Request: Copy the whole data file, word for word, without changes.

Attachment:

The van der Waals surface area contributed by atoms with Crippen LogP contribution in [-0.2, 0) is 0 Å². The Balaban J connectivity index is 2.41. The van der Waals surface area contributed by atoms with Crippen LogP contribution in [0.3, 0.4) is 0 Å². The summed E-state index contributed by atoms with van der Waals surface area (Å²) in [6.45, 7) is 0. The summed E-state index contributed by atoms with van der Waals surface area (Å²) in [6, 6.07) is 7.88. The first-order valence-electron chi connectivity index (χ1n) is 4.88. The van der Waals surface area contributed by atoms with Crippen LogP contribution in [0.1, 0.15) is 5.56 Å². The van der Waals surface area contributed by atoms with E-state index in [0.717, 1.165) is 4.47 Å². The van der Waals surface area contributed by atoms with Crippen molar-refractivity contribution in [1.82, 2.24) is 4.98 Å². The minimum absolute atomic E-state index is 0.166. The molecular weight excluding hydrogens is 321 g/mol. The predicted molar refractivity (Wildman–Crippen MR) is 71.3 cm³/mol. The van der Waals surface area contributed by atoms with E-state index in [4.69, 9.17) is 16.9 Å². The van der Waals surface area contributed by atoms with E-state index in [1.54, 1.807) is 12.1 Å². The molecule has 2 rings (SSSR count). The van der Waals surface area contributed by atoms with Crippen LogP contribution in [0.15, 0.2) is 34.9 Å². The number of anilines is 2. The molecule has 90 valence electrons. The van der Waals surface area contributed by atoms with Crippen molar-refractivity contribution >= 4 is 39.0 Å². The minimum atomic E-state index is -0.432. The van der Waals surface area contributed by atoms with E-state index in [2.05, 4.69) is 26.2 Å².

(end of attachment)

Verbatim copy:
The van der Waals surface area contributed by atoms with Crippen LogP contribution in [-0.2, 0) is 0 Å². The Balaban J connectivity index is 2.41. The van der Waals surface area contributed by atoms with Crippen LogP contribution in [0.3, 0.4) is 0 Å². The summed E-state index contributed by atoms with van der Waals surface area (Å²) in [6.45, 7) is 0. The summed E-state index contributed by atoms with van der Waals surface area (Å²) in [6, 6.07) is 7.88. The first-order valence-electron chi connectivity index (χ1n) is 4.88. The van der Waals surface area contributed by atoms with Crippen LogP contribution in [0.1, 0.15) is 5.56 Å². The van der Waals surface area contributed by atoms with E-state index in [0.717, 1.165) is 4.47 Å². The van der Waals surface area contributed by atoms with Crippen molar-refractivity contribution in [1.82, 2.24) is 4.98 Å². The minimum absolute atomic E-state index is 0.166. The molecular weight excluding hydrogens is 321 g/mol. The predicted molar refractivity (Wildman–Crippen MR) is 71.3 cm³/mol. The van der Waals surface area contributed by atoms with E-state index in [4.69, 9.17) is 16.9 Å². The van der Waals surface area contributed by atoms with E-state index in [1.54, 1.807) is 12.1 Å². The molecule has 2 rings (SSSR count). The van der Waals surface area contributed by atoms with Crippen LogP contribution in [0.15, 0.2) is 34.9 Å². The number of anilines is 2. The molecule has 90 valence electrons. The van der Waals surface area contributed by atoms with Crippen molar-refractivity contribution >= 4 is 39.0 Å². The minimum atomic E-state index is -0.432. The van der Waals surface area contributed by atoms with E-state index in [2.05, 4.69) is 26.2 Å².